The creatures discussed include sorrowful beasts (which cannot smile, because it causes them to die when they do; the female can mate with male humans and produce human children, so they are married off to rich humans, and the chapter ends up revealing that male sorrowful beasts can also mate with women during a full moon, but then a green mouth they have on their belly devours their partner, and the male beast transforms into a female beast and a perfect lookalike to his human victim, which is what happens to an acquaintance of the narrator’s); joyous beasts (which take possession of humans when they are children, and eat them from inside during a very long lifetime; then they leave their—by then dead—hosts in the shape of a beautiful, phoenix-like bird); sacrificial beasts (which are named after a legend according to which they sacrificed themselves a long time ago so that humans could inherit the world; additionally, male sacrificial beasts kill themselves in very gory, spectacular ways every month, and since each of those monthly suicides inspires a bunch of humans to do the same, the city decides to kill off all the sacrificial beasts to put an end to their deadly influence—although it is later revealed that the male sacrificial beasts do not actually commit suicide, and that it is humans who have persuaded female sacrificial beasts to murder their male mates to keep sacrificial beasts’ population growth checked); impasse beasts (which themselves get “tamed” by humans—as one of them is by the narrator—and become very helpful, loving, apparently nurturing, reassuring companions but are actually feeding off their human tamer’s despair; when they leave, the human has no despair left, which makes them hazardously careless, so those humans usually die soon after; moreover, whenever an impasse beast dies, all the despair they have consumed is released out of them, resulting in a civil war, and that’s why impasse beasts constantly move from town to town, fleeing the chaos and violence they have caused); flourishing beasts (which are grown like plants, then cut into pieces that are buried like seeds when they die, and if the new sprouts do not grow into new beasts, they are cut down and turned into luxury furniture for wealthy humans); thousand league beasts (which were reportedly able to see a thousand leagues in the distance and a thousand years in the future, and are supposed to be extinct, but the discovery of two of their skeletons by a pair of archaeologists may lead some to rethink that assumption, and others to their deaths); heartsick beasts (which were artificially created by humans and are manufactured to be bought as companions and role models for human children—and the buyers can choose what face the beast will have when they buy it; once the human child that owns them grows up, the heartsick beasts are recycled into food, Soylent Green-like, but since their skin was also designed to be poisonous so that the kids would not eat them when they are young; this leads to issues, like an epidemic of violence, unrest and murder, and a no less brutal and murderous crackdown from the authorities); prime beasts (whose “fate” is to kill their parents, for fear that their parents might kill them, because their mothers did take the habit of bestowing mercy killings on their children, as, historically, prime beasts are “descendants from criminals” and used to spend most of their lives in captivity); and the aforementioned returning beasts.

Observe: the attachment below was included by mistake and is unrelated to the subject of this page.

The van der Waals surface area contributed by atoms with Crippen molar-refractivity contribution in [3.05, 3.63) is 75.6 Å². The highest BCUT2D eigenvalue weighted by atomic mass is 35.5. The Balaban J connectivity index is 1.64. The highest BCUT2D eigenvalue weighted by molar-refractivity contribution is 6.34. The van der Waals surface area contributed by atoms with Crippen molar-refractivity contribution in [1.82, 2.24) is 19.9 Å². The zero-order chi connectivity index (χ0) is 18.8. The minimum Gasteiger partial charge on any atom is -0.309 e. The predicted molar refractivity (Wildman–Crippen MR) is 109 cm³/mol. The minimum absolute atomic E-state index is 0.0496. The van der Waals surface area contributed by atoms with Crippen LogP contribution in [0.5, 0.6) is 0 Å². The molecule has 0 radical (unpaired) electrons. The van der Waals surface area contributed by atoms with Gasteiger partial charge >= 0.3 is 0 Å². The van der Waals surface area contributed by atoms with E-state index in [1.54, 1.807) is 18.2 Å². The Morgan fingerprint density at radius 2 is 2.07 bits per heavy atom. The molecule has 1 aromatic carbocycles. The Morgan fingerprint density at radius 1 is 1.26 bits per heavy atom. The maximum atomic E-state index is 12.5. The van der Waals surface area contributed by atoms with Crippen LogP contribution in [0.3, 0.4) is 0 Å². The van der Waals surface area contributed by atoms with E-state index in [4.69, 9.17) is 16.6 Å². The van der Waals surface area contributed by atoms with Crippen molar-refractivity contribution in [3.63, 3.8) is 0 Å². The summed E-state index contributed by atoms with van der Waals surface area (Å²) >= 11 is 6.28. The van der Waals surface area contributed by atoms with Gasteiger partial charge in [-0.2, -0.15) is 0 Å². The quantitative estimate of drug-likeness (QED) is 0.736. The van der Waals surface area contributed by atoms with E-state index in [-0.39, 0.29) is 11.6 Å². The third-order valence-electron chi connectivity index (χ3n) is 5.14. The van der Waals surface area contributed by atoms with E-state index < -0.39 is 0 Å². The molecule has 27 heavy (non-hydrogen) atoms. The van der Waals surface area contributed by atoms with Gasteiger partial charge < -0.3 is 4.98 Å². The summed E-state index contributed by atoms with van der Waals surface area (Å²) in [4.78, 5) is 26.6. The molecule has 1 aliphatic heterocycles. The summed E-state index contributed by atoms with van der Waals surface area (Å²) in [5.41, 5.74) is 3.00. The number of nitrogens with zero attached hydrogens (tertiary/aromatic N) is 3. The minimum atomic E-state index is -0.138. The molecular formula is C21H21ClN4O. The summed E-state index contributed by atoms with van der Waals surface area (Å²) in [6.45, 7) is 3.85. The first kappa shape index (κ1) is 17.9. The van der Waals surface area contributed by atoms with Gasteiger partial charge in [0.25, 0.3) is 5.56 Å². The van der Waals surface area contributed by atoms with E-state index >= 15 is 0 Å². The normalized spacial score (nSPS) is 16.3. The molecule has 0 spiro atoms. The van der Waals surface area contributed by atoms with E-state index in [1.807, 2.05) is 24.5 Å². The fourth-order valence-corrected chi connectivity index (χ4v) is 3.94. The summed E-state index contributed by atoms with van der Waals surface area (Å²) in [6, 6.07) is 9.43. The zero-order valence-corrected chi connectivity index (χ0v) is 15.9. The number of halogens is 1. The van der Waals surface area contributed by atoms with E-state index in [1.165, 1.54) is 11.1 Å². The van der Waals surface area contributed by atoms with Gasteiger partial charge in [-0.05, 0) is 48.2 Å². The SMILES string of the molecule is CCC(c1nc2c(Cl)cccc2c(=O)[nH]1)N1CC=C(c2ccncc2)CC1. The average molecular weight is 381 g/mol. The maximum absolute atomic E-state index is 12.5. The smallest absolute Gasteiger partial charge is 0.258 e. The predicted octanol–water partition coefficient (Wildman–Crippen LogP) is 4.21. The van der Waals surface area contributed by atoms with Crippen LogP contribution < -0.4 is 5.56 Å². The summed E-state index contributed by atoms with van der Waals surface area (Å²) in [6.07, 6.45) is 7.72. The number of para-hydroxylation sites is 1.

Each chapter starts with a description of the species of beasts it will be about. Those descriptions are written in a matter-of-fact tone, mimicking a scientific/classificatory notice and combining details about the beasts’ distinctive physical features, and about things they like or dislike, especially with regard to food. The tone clashes with the seemingly odd and random contents of those descriptive notices: sorrowful beasts “love cauliflower and mung beans, vanilla ice cream and tangerine pudding”, they “fear trains, bitter gourd and satellite TV” and the male ones have “scales on the inside of their left calves and fins attached to their right ears”; joyous beasts “love breakfast cereal and plain water, and dislike greasy, strong-tasting foods”, they “enjoy fantasy novels, and hate maths” and they look “no different in appearance from a human child of six or seven, apart from a slightly longer left arm with five to seven claws at the wrist”. Those sound like earnest biology textbook entries about a Lewis Carrollesque version of evolutionary taxonomy, or about mildly mutated specimens of Jack Kirby’s Deviants. To add to the reader’s puzzlement, each of those expository entries invariably ends with the conclusion: “Other than that, they’re just like regular people”, which may seem a strange way of ending a paragraph in which you have listed significant ways in which the subject is not like regular people (again, “fins attached to their right ears”—not to mention that impasse beasts also have fins, albeit between their toes), but the present review will offer, later, an opportunity to interpret this leitmotiv in light of the symbolic and ideological framework of the stories.